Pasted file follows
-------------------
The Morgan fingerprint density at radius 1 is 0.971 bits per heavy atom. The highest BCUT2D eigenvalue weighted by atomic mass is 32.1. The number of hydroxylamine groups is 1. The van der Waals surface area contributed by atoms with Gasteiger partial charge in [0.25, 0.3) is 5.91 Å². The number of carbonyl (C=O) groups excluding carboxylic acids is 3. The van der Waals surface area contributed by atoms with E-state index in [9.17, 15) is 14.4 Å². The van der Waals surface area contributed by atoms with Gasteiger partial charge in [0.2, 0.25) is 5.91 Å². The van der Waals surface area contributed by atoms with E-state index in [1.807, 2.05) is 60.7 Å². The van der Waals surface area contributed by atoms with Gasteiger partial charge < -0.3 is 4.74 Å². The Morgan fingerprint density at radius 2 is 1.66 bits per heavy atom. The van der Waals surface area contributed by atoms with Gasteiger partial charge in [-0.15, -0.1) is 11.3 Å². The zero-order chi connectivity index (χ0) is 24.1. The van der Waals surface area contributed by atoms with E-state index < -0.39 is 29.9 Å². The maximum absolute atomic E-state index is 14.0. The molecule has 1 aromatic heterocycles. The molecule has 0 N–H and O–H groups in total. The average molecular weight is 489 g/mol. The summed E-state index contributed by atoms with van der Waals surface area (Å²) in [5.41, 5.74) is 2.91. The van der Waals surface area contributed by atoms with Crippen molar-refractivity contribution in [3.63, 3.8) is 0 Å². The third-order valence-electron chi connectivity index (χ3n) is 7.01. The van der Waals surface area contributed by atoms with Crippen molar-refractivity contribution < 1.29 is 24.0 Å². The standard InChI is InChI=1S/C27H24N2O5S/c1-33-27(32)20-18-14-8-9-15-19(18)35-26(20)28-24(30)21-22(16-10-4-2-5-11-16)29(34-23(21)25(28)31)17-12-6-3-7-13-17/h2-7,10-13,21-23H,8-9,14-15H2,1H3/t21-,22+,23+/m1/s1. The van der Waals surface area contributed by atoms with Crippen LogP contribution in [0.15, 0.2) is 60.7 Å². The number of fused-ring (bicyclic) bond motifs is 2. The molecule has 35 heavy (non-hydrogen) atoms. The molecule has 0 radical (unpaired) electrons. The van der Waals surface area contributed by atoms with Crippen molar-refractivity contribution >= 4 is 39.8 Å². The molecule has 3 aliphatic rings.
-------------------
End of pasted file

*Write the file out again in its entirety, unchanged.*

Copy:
The Morgan fingerprint density at radius 1 is 0.971 bits per heavy atom. The highest BCUT2D eigenvalue weighted by atomic mass is 32.1. The number of hydroxylamine groups is 1. The van der Waals surface area contributed by atoms with Gasteiger partial charge in [0.25, 0.3) is 5.91 Å². The number of carbonyl (C=O) groups excluding carboxylic acids is 3. The van der Waals surface area contributed by atoms with E-state index in [9.17, 15) is 14.4 Å². The van der Waals surface area contributed by atoms with Gasteiger partial charge in [0.2, 0.25) is 5.91 Å². The van der Waals surface area contributed by atoms with E-state index in [1.807, 2.05) is 60.7 Å². The van der Waals surface area contributed by atoms with Gasteiger partial charge < -0.3 is 4.74 Å². The Morgan fingerprint density at radius 2 is 1.66 bits per heavy atom. The van der Waals surface area contributed by atoms with Gasteiger partial charge in [-0.15, -0.1) is 11.3 Å². The zero-order chi connectivity index (χ0) is 24.1. The van der Waals surface area contributed by atoms with E-state index < -0.39 is 29.9 Å². The maximum absolute atomic E-state index is 14.0. The molecule has 1 aromatic heterocycles. The molecule has 0 N–H and O–H groups in total. The average molecular weight is 489 g/mol. The summed E-state index contributed by atoms with van der Waals surface area (Å²) in [5.41, 5.74) is 2.91. The van der Waals surface area contributed by atoms with Crippen molar-refractivity contribution in [3.63, 3.8) is 0 Å². The third-order valence-electron chi connectivity index (χ3n) is 7.01. The van der Waals surface area contributed by atoms with Crippen molar-refractivity contribution < 1.29 is 24.0 Å². The standard InChI is InChI=1S/C27H24N2O5S/c1-33-27(32)20-18-14-8-9-15-19(18)35-26(20)28-24(30)21-22(16-10-4-2-5-11-16)29(34-23(21)25(28)31)17-12-6-3-7-13-17/h2-7,10-13,21-23H,8-9,14-15H2,1H3/t21-,22+,23+/m1/s1. The van der Waals surface area contributed by atoms with Crippen LogP contribution in [0.15, 0.2) is 60.7 Å². The number of fused-ring (bicyclic) bond motifs is 2. The molecule has 35 heavy (non-hydrogen) atoms. The molecule has 0 radical (unpaired) electrons. The van der Waals surface area contributed by atoms with Crippen molar-refractivity contribution >= 4 is 39.8 Å². The molecule has 3 aliphatic rings.